#DIAP14: Finale & Showcase Performances
This year, the third international edition of Dance India takes place in Singapore, presented by Milapfest’s Singapore partners Apsaras Arts, with Esplanade and supported by National Arts Council Singapore. A new #DIAP14 series of articles on the Milapfest blog will tell some of the stories of this Asia Pacific edition of our international school.
On the last morning of Dance India Asia Pacific, we see a hint of the dramatic impact our gurus have on the participants of the school. Each class presents an extract of what they have learnt, and even the challenge of performing informally in front of the professionals requires confidence and courage! Though the purpose of the week is not only learning a choreographic piece, technique and repertoire guided some of the learning, and the participants share their work in the black box theatre at Goodman Arts Centre.
After both teary and joyful farewells between participants and gurus, and a closing ceremony for all participants, a final lunch and a lot of photographs bring an end to the teaching in Dance India Asia Pacific 2014.
The focus shifts to the world-class theatres at Esplanade, and our partners for Dance India host two evenings of showcase performances.
DIAP Showcase Performances
Day One: Thursday 12th June
On the first evening, we open with an invocation in Kathak, “Guruve Namaha” by Gauri Diwakar. A perfect opening to the performances, Gauri presents choreography by Aditi Mangaldas, in her first Dance India appearance.
The evening continues with a three-part performance by Mythili Prakash. First, in a hymn to all-pervading Shiva, the Panchakshara Stotram explores, Na, Ma, Shi, Va, and Ya as representations of the five elements, Earth, water, fire, air, and ether respectively. In an ashtapadi by Jeyadeva, Mythili then explores a story of Radha and Krishna, and finishes with a Tarana in Raga Natbhairav, inspired by the music of both Pandit Ravi Shankar and Pandit Bhimsen Joshi.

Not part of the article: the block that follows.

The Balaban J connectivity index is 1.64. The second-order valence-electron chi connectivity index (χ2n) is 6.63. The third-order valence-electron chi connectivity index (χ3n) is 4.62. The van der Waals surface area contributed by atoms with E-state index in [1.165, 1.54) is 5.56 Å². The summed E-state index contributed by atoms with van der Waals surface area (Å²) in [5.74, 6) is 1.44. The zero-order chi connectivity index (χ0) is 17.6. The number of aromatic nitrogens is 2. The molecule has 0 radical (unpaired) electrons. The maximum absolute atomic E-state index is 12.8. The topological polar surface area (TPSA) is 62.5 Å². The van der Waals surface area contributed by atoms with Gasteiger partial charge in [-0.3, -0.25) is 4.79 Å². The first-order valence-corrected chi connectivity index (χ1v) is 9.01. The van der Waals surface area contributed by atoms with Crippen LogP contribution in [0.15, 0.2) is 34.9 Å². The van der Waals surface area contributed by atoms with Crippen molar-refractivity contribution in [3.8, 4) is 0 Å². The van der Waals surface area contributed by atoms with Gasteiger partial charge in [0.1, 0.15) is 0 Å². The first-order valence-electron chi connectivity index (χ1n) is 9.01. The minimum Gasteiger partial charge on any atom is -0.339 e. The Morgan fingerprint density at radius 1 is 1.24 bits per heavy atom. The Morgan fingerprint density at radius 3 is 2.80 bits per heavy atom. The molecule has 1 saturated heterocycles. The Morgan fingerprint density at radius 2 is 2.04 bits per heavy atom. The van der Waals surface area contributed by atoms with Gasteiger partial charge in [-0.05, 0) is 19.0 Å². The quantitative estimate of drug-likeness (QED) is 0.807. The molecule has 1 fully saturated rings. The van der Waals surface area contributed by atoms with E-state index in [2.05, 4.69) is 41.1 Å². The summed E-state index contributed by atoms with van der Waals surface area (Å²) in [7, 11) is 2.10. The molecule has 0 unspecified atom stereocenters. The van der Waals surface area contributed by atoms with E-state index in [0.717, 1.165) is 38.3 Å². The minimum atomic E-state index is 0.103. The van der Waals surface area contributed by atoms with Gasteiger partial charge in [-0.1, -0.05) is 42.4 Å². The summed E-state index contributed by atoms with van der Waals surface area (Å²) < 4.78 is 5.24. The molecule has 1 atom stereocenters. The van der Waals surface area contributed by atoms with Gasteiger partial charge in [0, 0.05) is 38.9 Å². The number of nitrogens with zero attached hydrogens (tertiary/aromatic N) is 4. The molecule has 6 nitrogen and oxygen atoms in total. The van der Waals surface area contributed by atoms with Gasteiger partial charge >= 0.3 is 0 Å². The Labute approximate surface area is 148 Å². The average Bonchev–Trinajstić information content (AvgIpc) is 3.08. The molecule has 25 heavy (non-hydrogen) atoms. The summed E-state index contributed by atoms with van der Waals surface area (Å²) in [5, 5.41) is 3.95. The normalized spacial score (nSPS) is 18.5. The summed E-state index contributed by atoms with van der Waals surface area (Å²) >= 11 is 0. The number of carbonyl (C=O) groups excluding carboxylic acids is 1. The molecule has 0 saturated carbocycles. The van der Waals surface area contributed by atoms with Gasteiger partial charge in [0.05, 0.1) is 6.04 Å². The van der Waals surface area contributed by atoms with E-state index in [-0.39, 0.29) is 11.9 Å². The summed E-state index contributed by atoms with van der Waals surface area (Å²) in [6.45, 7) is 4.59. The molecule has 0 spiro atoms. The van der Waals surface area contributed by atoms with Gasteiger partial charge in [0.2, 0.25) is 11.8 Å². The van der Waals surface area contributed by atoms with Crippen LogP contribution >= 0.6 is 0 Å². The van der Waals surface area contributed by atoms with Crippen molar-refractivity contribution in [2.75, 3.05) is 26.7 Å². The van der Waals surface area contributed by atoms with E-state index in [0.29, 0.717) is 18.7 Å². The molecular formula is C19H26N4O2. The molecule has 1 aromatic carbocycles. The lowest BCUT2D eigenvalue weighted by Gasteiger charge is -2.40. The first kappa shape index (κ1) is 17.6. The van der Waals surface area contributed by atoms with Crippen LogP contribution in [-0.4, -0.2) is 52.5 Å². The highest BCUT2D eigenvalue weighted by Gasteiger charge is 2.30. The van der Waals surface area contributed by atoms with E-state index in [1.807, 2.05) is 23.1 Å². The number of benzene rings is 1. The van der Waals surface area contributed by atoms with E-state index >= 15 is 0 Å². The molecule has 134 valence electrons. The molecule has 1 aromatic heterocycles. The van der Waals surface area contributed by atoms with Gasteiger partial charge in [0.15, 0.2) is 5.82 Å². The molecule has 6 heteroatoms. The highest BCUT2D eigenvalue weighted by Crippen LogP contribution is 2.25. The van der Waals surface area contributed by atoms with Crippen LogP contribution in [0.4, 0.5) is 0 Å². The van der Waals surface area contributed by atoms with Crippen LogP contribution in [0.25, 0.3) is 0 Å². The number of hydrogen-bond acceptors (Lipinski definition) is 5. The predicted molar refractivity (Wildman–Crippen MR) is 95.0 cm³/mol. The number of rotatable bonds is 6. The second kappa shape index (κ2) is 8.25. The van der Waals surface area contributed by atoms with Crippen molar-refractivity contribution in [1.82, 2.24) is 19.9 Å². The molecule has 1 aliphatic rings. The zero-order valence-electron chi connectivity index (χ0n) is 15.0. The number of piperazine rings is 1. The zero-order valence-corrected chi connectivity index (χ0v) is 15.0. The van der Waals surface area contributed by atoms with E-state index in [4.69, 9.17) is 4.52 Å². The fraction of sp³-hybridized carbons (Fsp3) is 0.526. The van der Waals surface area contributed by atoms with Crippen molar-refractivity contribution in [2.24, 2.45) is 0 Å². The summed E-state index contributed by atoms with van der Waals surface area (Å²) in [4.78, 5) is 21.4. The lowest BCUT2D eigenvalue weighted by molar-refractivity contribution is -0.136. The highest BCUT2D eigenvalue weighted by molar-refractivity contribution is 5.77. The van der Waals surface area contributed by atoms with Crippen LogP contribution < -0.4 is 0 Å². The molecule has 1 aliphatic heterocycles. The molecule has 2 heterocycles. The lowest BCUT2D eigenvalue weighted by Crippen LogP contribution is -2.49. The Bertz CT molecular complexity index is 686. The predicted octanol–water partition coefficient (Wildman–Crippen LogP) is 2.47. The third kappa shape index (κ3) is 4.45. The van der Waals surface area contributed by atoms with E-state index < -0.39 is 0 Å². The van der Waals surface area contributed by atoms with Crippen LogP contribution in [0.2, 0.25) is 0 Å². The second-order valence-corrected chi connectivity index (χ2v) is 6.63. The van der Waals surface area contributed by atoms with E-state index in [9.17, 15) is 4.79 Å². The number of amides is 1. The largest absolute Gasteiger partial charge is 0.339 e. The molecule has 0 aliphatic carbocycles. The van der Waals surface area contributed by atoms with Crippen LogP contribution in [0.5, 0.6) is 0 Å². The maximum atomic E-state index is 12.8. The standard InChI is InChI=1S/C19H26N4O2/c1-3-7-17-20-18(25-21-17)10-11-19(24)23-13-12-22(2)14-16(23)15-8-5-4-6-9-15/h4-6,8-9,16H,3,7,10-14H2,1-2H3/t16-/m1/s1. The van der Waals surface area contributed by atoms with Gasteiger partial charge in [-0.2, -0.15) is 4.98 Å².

The final part of the evening is a memorable and arresting performance by The Dhananjayans, displaying the experience of deep knowledge and their range of performances. First, a tribute to the Hindu god Muruga in his various forms; then in the ‘Eakaaharya Paatra’ style rarely seen outside India, in which the action is played out by one actor or dance, VP Dhananjayan tells the story of Nandan and Vediar. Finally, a Swathi Tirunal composition tells the story of the Raas Leela and an Ashtapadi that of the evolution of life, from the point of view of various avatars of beings.
Day Two: Friday 13th June
The second Showcase begins with Lakshmi Viswanathan, in a classical display of Abhinaya told in four parts, each exploring various facets of Shringara (Love), through the eyes of a Nayika (Heroine). First, Radha expresses the forlorn state of longing for her beloved Krishna; next, a Nayika dreams of the torment of being apart and envious of her beloved; in a playful manner, a Javali tells the story of teasing and temptation; and finally, another Javali tells the story of a bold and confident Nayika, resenting the actions of her lover.
Madhavi Mudgal begins her Odissi performance with a Mangalacharan, or offering in flowers to the earth, asking for the blessings of the gods, the teachers and the audience. A pallavi is an elaboration or flowering, in which the dancer builds up musical motifs into a series of complex musical patterns. The performance ends with Yahi Madhava, a piece from the 12th century Gita Govinda, in which Lord Krishna’s love for the jealous and hurt heroine Radha.
The finale to Dance India 2014 is a performance by Shijith Krishna. The first poem celebrates the sun, describing the poetry of Subramania Bharati, in which he describes the sun both in terms of classical philosophy and contemporary physics. A bhajan by OS Arun then describes an episode from The Ramayana, in which Rama searches for Sita in the forest. Finally, a simple devotional verse by the Kerala poet Poonthaanam describes the process of how he bore life’s deepest sorrows with faithful dedication to Lord Krishna.
The depth and variety of performances in the two evenings are equally offered to audiences and the participants of Dance India 2014, giving them both an insight into the dance forms, and inspiration for their own learning. Dance India Asia Pacific is over, and in around 6 weeks, many of these gurus, along with other members of faculty for both music and dance, will join us in Liverpool for Dance India, Music India and the Indika Festival!